Most of Northwestern University’s 8,000 undergraduate and 13,000 graduate students will remain on remote learning for the upcoming Winter quarter, due to the ongoing coronavirus pandemic.
In an email to students and faculty, University President Morton Schapiro and other top NU officials say, “The majority of instruction for Winter will continue to be remote to enable proper social distancing and other safety measures.”
However, NU will try to increase the number of hybrid and in-person classes, assuming COVID-19 realities allow. Specific numbers were not released. Course schedules for most students will be available in mid-November.
In addition, the Winter quarter will begin one week later than planned, on Jan. 11, for most undergraduate and graduate students. This will allow for a two-week “Wildcat Wellness” period of COVID testing and other preparations for school to start.
Some classes for professional programs, including journalism and business, will begin Jan. 4.
Northwestern went to remote learning for nearly all of its courses in the current quarter in an effort to minimize the spread of COVID-19. First and second year students were also prohibited from campus, and residence halls were closed to all students except juniors, seniors, as well as first- and second-year students who have an approved exception.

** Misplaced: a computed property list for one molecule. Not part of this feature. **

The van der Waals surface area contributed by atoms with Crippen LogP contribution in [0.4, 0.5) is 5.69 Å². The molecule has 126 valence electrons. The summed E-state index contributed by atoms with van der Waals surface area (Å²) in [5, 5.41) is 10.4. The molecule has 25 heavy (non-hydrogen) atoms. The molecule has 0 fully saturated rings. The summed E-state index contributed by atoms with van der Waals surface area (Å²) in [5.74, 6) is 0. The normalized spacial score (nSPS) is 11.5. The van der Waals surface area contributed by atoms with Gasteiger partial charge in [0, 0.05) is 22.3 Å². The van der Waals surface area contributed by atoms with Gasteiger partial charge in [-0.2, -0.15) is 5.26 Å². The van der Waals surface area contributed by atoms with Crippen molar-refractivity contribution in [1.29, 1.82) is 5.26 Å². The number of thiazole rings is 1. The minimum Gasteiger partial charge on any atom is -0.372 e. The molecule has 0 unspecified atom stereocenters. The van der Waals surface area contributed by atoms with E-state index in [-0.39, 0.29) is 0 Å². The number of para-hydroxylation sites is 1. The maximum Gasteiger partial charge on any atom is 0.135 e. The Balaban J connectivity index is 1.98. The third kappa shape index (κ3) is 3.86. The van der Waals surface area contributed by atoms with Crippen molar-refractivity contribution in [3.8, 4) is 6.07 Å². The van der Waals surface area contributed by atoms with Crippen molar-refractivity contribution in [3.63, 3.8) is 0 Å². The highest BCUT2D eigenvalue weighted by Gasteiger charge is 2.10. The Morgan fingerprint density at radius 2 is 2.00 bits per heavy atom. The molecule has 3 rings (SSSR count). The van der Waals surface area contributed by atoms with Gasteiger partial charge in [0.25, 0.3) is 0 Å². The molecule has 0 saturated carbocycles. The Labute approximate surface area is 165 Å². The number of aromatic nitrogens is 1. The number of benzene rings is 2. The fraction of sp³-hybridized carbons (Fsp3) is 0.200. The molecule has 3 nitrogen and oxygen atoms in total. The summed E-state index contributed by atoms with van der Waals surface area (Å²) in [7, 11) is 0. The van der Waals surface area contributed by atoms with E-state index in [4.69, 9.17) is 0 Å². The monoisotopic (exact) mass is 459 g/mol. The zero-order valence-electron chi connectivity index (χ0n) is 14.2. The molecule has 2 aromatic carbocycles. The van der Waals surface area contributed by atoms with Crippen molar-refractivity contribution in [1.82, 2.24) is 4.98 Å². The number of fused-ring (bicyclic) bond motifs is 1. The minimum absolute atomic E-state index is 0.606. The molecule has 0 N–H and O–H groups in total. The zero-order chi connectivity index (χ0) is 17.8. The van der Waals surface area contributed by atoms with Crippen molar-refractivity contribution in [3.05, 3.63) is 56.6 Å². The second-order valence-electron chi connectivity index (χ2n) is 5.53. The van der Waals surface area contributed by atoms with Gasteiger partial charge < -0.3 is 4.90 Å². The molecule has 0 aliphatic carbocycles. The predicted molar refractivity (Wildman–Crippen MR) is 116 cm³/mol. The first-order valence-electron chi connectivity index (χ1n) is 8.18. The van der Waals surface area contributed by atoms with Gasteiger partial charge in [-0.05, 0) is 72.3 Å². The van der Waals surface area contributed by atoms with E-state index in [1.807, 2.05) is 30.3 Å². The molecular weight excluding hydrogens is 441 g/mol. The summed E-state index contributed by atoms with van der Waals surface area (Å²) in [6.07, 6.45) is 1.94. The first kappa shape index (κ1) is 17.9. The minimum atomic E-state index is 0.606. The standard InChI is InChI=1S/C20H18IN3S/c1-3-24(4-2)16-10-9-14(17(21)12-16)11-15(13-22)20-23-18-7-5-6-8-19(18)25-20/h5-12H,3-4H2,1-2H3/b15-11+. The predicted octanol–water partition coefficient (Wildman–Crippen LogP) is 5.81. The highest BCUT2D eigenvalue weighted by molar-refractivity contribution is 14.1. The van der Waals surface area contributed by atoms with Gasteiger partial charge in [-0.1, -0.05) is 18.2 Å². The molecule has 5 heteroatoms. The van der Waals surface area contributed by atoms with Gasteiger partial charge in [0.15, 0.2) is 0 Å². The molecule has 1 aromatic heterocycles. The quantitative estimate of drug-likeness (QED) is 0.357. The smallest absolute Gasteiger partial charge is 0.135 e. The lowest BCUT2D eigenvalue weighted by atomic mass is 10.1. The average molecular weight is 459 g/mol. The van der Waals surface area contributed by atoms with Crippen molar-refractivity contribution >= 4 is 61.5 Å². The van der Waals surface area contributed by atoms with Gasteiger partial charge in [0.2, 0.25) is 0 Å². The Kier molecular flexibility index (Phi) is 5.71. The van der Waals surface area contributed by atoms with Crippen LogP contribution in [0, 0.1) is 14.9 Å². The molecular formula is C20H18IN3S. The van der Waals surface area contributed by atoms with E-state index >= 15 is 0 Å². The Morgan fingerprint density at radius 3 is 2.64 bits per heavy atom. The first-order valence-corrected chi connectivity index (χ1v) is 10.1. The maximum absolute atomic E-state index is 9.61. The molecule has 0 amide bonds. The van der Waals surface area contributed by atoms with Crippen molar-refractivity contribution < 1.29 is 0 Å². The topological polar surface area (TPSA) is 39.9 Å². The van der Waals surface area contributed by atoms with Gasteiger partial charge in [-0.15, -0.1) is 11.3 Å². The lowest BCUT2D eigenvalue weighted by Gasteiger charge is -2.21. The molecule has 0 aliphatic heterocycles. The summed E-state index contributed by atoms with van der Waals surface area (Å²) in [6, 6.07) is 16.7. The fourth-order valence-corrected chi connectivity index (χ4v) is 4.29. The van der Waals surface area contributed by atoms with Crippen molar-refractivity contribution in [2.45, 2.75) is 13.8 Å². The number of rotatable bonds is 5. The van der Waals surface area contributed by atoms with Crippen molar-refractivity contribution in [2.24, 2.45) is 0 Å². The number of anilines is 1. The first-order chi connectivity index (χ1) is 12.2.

The University is considering “whether first- and second-year students will be allowed to return to campus in the Winter quarter,” with a decision on that no later than early November. The goal, NU leaders say, is “to have as many students come to campus as can safely be accommodated.”
To that end, NU is asking all students to fill out a survey by Sunday, Oct. 18, on whether they would return to campus if allowed.
At this point, it is unclear whether the University’s hope to allow more students on campus also includes letting more students back in the dorms, although Schapiro’s email says the survey information “will enable us to plan for testing, housing, and other aspects of campus life.”
“The pandemic has changed our lives in myriad ways,” Schapiro says, “yet we could not be prouder of the way our communities have responded to these challenges.”